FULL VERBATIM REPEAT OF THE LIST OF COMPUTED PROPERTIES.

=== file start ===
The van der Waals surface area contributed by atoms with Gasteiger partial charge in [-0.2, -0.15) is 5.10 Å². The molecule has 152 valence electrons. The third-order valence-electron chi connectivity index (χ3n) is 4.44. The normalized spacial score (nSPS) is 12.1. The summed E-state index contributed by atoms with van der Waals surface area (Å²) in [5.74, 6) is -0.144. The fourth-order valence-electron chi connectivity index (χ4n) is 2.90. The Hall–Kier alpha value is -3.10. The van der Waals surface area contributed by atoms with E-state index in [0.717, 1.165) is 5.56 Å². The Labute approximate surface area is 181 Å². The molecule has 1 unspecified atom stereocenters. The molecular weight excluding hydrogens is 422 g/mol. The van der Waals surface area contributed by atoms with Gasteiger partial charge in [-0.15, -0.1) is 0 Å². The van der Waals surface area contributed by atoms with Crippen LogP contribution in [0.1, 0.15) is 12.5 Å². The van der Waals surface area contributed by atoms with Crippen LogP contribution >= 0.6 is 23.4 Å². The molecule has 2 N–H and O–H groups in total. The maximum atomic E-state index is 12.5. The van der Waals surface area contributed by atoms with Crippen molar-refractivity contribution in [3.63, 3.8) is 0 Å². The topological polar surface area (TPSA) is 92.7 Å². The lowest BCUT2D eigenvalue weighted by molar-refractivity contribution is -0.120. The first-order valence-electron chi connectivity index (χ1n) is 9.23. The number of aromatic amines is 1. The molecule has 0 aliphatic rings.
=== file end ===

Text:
The van der Waals surface area contributed by atoms with Gasteiger partial charge in [-0.2, -0.15) is 5.10 Å². The molecule has 152 valence electrons. The third-order valence-electron chi connectivity index (χ3n) is 4.44. The normalized spacial score (nSPS) is 12.1. The summed E-state index contributed by atoms with van der Waals surface area (Å²) in [5.74, 6) is -0.144. The fourth-order valence-electron chi connectivity index (χ4n) is 2.90. The Hall–Kier alpha value is -3.10. The van der Waals surface area contributed by atoms with E-state index in [0.717, 1.165) is 5.56 Å². The Labute approximate surface area is 181 Å². The molecule has 1 unspecified atom stereocenters. The molecular weight excluding hydrogens is 422 g/mol. The van der Waals surface area contributed by atoms with Gasteiger partial charge in [-0.15, -0.1) is 0 Å². The van der Waals surface area contributed by atoms with Crippen LogP contribution in [0.1, 0.15) is 12.5 Å². The van der Waals surface area contributed by atoms with Crippen LogP contribution >= 0.6 is 23.4 Å². The molecule has 2 N–H and O–H groups in total. The maximum atomic E-state index is 12.5. The van der Waals surface area contributed by atoms with Crippen molar-refractivity contribution in [3.63, 3.8) is 0 Å². The topological polar surface area (TPSA) is 92.7 Å². The lowest BCUT2D eigenvalue weighted by molar-refractivity contribution is -0.120. The first-order valence-electron chi connectivity index (χ1n) is 9.23. The number of aromatic amines is 1. The molecule has 0 aliphatic rings.